Take a look at the beta version of dw.com. We're not done yet! Your opinion can help us make it better.
Relations between Germany and Russia are strained. Now the murder trial begins of a Russian accused of killing an exiled Chechen in Berlin. It could turn out to be a political powder keg.
At midday on August 23, the Georgian citizen and ethnic Chechen Zelimkhan Khangoshvili was shot dead from close range in broad daylightBerlin's "Kleiner Tiergarten" park.
Khangoshvili had been living in Germany since late 2016, and he had applied for political asylum. He had fought alongside Chechen rebels against Russia in the Second Chechen War. Moscow had designated him a terrorist and issued a warrant for his arrest. He had already narrowly escaped an attempt on his life in the Georgian capital, Tiblisi, after which he fled to Germany via Ukraine and Poland.
On the day of the killing, police in Berlin arrested the prime suspect, a 55-year-old Russian Vadim Nikolaevich K, aka Vadim K. Since then, he has been in custody. He is accused of approaching the victim while riding a bicycle, shooting him with a semi-automatic pistol, and then firing two more shots into his head as he lay on the ground. The 40-year-old Chechen died at the scene. Investigators say the suspect has refused to talk.
In June 2020, the Federal Prosecutor's Office, Germany's highest, brought charges. It had taken over the case because of the suspected political background to the killing.
The accused, who is known to have gone by at least two identities, goes on trial on Wednesday in Berlin under tight security.
According to investigators, everything they have been able to find out indicates thatRussian security services were involved in planning the assassination, facilitating his movements — and helping to cover the alleged killer's tracks.
The notion of a "second Skripal" was soon doing the rounds in Berlin security circles. The former double agent Sergei Skripal and his daughter had been poisoned with a Russian-developed nerve agent in the British town of Salisbury in March 2018, sparking a major diplomatic row that culminated in the coordinated expulsion of dozens of Russian diplomats from EU member states.
Reactions to the Khangoshvili case have not been as severe. The German government left it at the expulsion of two Russian diplomats in December 2019 on the grounds that Russia had failed to cooperate with the investigation. There was no coordinated EU response.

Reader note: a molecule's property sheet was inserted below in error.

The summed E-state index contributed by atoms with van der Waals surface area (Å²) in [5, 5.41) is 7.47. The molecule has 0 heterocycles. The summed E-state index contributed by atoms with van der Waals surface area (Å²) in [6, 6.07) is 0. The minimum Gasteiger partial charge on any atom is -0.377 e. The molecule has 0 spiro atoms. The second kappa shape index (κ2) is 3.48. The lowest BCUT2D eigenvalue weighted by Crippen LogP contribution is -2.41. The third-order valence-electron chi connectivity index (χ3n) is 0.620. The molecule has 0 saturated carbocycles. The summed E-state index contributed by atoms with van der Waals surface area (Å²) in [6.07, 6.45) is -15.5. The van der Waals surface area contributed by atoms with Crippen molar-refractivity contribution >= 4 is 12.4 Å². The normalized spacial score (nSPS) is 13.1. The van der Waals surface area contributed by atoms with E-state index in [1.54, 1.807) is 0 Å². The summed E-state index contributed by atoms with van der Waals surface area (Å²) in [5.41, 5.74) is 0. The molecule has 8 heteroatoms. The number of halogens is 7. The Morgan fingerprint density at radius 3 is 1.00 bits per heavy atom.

During a visit by German Foreign Minister Heiko Maas to Moscow on August 11, 2020, it became clear how much of a diplomatic fallout the incident had caused. "The murder in Kleiner Tiergarten is something that has strained relations between us," said Maas after the visit. He added that he had made clear to his Russian hosts that people's safety and security offline and offline were the highest priority.
According to Maas, German authorities had asked Russian counterparts who might be able to help for assistance a total of 17 times. There two official requests for legal and administrative cooperation. The Russian foreign minister, Sergei Lavrov retorted that it was all just an anti-Russian campaign.
German Foreign Minister Heiko Maas and his Russian counterpart Sergei Lavrov held difficult talks in August 2020
Some opposition parties in the Bundestag say Berlin's protestations toward Moscow are half-hearted. "The German government has not given the case the attention it deserves," said the Greens' spokesman on foreign policy, Omid Nouripour. "They are probably afraid of making relations with Moscow even worse," he said.
The business-friendly Free Democrats (FDP) have demanded severe measures if it is proven in court that Russian security services were involved in the killing. "The murder in Berlin has raised eyebrows in Berlin because the broader public has seen how unscrupulously the Russian state goes after people it doesn't approve of," the FDP spokesman on interior affairs, Konstantin Kuhle, told DW.
The chairman of the German-Caucasian Society in Berlin, Ekkehard Maass, is convinced that the killing of Zelimkhan Khangoshvili, whom he knew personally, is yet another in a series of political assassinations and attacks on enemies of the Russian state that began with the poisoning of the former spy Alexander Litvinenko in London in 2006.
Ekkehard Maass says it is a matter of grave concern that Russian hitmen can move around the EU freely. Following the killing in Kleiner Tiergarten, there were attacks on three more Chechen asylum seekers (in Sweden, France, and Austria), two of which were fatal.
The trial is expected to run until late January 2021 at least.